British Columbia should expand safer supply program despite drug diversion risks, provincial health official says

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A new report from Dr. Bonnie Henry calls on the British Columbia government to expand the availability and types of medications that can be prescribed under the province’s controversial Safer Supply program.

But the provincial health officer also acknowledged Thursday that this pioneering program carries some societal risks and urged British Columbia to create a scientific and clinical committee to address the concerns and evidence arising from it.

British Columbia is the first province to have a safer procurement programwhich allows medical prescribers to give substance users controlled versions of certain opioids.

“This policy, in its intent, is an important part of the range of medical care that we provide – and must continue to provide – to people who use drugs in the province,” Henry told media on Thursday. of the publication of its report. title A review of safer procurement programs mandated in British Columbia.

“The program does not go far enough in terms of the medical model to meet these needs…The medical model needs to be expanded.”

WATCH | The chief coroner is concerned about the safety of drug addicts:

Safety procurement backlash ‘terrifies’ B.C.’s chief coroner

As she nears retirement, British Columbia’s chief coroner, Lisa Lapointe, says she worries that the political tide has turned against drug decriminalization and that people who oppose it do not understand how a secure supply saves lives.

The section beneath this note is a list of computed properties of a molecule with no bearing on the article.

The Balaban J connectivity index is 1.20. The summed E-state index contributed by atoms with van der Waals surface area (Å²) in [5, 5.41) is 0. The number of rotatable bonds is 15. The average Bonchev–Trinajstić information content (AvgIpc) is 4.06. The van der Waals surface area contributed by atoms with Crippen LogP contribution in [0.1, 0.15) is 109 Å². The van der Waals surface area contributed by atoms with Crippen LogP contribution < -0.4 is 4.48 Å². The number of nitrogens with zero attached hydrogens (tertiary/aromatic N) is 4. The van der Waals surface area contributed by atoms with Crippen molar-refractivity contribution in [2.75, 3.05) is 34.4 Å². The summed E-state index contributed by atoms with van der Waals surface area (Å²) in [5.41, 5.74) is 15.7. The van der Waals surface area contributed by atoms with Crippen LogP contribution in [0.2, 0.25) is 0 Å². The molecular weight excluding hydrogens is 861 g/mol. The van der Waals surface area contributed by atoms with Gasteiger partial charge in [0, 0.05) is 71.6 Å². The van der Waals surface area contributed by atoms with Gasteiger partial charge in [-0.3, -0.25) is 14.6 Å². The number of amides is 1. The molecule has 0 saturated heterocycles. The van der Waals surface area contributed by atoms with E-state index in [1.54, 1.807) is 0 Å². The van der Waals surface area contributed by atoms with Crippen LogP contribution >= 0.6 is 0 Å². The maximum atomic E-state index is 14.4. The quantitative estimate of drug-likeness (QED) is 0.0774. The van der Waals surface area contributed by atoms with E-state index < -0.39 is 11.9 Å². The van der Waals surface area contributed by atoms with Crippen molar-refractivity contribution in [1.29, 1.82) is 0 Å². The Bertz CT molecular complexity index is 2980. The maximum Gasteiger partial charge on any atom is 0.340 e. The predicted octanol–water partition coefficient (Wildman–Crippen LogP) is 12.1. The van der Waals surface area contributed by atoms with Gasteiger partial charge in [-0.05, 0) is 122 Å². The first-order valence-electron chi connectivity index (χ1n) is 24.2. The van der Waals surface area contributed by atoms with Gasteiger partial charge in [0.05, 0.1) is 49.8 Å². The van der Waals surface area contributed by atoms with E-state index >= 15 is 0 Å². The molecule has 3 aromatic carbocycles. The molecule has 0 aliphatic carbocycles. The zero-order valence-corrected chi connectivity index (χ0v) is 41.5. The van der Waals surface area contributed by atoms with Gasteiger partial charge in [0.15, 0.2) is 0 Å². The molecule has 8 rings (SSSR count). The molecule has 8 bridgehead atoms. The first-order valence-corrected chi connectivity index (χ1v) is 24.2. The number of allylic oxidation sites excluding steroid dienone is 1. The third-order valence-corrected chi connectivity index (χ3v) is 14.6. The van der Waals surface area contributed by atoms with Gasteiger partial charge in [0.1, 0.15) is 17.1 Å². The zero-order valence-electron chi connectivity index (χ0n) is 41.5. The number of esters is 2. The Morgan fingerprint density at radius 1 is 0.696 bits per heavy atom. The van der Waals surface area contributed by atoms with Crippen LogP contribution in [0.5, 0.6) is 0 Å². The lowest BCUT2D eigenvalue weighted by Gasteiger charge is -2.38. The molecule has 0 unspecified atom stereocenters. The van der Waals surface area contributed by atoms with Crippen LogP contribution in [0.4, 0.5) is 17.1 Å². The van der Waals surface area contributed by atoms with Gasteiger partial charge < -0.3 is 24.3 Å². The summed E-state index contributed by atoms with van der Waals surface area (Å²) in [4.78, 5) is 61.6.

Henry said the province asked him last spring to review the risks and benefits of the initiative and make recommendations.

Its report comes amid growing controversy around a prescribed safer supply, launched by British Columbia in March 2020.

B.C.’s Minister of Mental Health and Addiction says the provincial government will continue to offer a wide range of supports to people with addictions – including treatment and recovery programs, harm reduction, housing and of employment – ​​and would not simply prescribe a more secure supply.

“This program is part of a comprehensive approach to saving lives,” Jennifer Whiteside told reporters after Henry’s news conference. “We will continue to work across this continuum…to keep people alive and connect them to the care they need.”

“Our focus now is on improving the current model we have.”

Whiteside called the prescribed safer supply an important step in helping people access opioid replacement therapy, as well as treatment services.

Asked about concerns about the lack of definitive scientific evidence for a safer supply, she said Henry’s proposal for a scientific and clinical committee was “under consideration” by the province.

Patients receive intravenous doses of the painkiller hydromorphone, or Dilaudid, up to seven times a day as a replacement for illicit drugs.